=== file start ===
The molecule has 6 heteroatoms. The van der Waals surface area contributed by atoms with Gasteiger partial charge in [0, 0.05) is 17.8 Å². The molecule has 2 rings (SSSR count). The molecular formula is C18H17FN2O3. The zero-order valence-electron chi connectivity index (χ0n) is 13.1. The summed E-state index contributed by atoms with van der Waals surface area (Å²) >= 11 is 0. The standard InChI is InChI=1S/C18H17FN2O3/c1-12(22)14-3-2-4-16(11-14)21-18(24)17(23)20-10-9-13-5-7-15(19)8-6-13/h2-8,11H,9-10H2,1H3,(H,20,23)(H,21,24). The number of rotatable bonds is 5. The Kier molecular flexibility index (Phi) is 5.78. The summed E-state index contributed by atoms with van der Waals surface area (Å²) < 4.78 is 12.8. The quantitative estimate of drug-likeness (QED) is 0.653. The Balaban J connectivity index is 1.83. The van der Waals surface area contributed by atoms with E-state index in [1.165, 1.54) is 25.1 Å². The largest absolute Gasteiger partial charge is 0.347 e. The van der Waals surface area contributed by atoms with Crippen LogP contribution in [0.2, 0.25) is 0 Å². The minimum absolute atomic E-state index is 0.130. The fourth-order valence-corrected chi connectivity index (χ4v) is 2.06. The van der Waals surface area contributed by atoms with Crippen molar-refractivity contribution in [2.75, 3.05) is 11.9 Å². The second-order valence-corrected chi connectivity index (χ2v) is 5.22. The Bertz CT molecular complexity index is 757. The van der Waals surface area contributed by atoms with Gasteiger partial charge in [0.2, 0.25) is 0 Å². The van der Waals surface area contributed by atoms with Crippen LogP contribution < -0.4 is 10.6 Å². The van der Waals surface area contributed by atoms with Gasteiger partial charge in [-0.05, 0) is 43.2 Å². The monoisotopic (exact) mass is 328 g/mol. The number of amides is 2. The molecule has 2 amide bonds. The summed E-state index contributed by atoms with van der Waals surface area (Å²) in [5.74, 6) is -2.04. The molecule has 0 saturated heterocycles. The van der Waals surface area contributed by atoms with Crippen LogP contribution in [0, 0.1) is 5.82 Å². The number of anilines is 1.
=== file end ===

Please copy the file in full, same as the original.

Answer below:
The molecule has 6 heteroatoms. The van der Waals surface area contributed by atoms with Gasteiger partial charge in [0, 0.05) is 17.8 Å². The molecule has 2 rings (SSSR count). The molecular formula is C18H17FN2O3. The zero-order valence-electron chi connectivity index (χ0n) is 13.1. The summed E-state index contributed by atoms with van der Waals surface area (Å²) >= 11 is 0. The standard InChI is InChI=1S/C18H17FN2O3/c1-12(22)14-3-2-4-16(11-14)21-18(24)17(23)20-10-9-13-5-7-15(19)8-6-13/h2-8,11H,9-10H2,1H3,(H,20,23)(H,21,24). The number of rotatable bonds is 5. The Kier molecular flexibility index (Phi) is 5.78. The summed E-state index contributed by atoms with van der Waals surface area (Å²) < 4.78 is 12.8. The quantitative estimate of drug-likeness (QED) is 0.653. The Balaban J connectivity index is 1.83. The van der Waals surface area contributed by atoms with E-state index in [1.165, 1.54) is 25.1 Å². The largest absolute Gasteiger partial charge is 0.347 e. The van der Waals surface area contributed by atoms with Crippen LogP contribution in [0.2, 0.25) is 0 Å². The minimum absolute atomic E-state index is 0.130. The fourth-order valence-corrected chi connectivity index (χ4v) is 2.06. The van der Waals surface area contributed by atoms with Crippen molar-refractivity contribution in [2.75, 3.05) is 11.9 Å². The second-order valence-corrected chi connectivity index (χ2v) is 5.22. The Bertz CT molecular complexity index is 757. The van der Waals surface area contributed by atoms with Gasteiger partial charge in [0.2, 0.25) is 0 Å². The van der Waals surface area contributed by atoms with Crippen LogP contribution < -0.4 is 10.6 Å². The van der Waals surface area contributed by atoms with Gasteiger partial charge in [-0.05, 0) is 43.2 Å². The monoisotopic (exact) mass is 328 g/mol. The number of amides is 2. The molecule has 2 amide bonds. The summed E-state index contributed by atoms with van der Waals surface area (Å²) in [5.74, 6) is -2.04. The molecule has 0 saturated heterocycles. The van der Waals surface area contributed by atoms with Crippen LogP contribution in [0, 0.1) is 5.82 Å². The number of anilines is 1.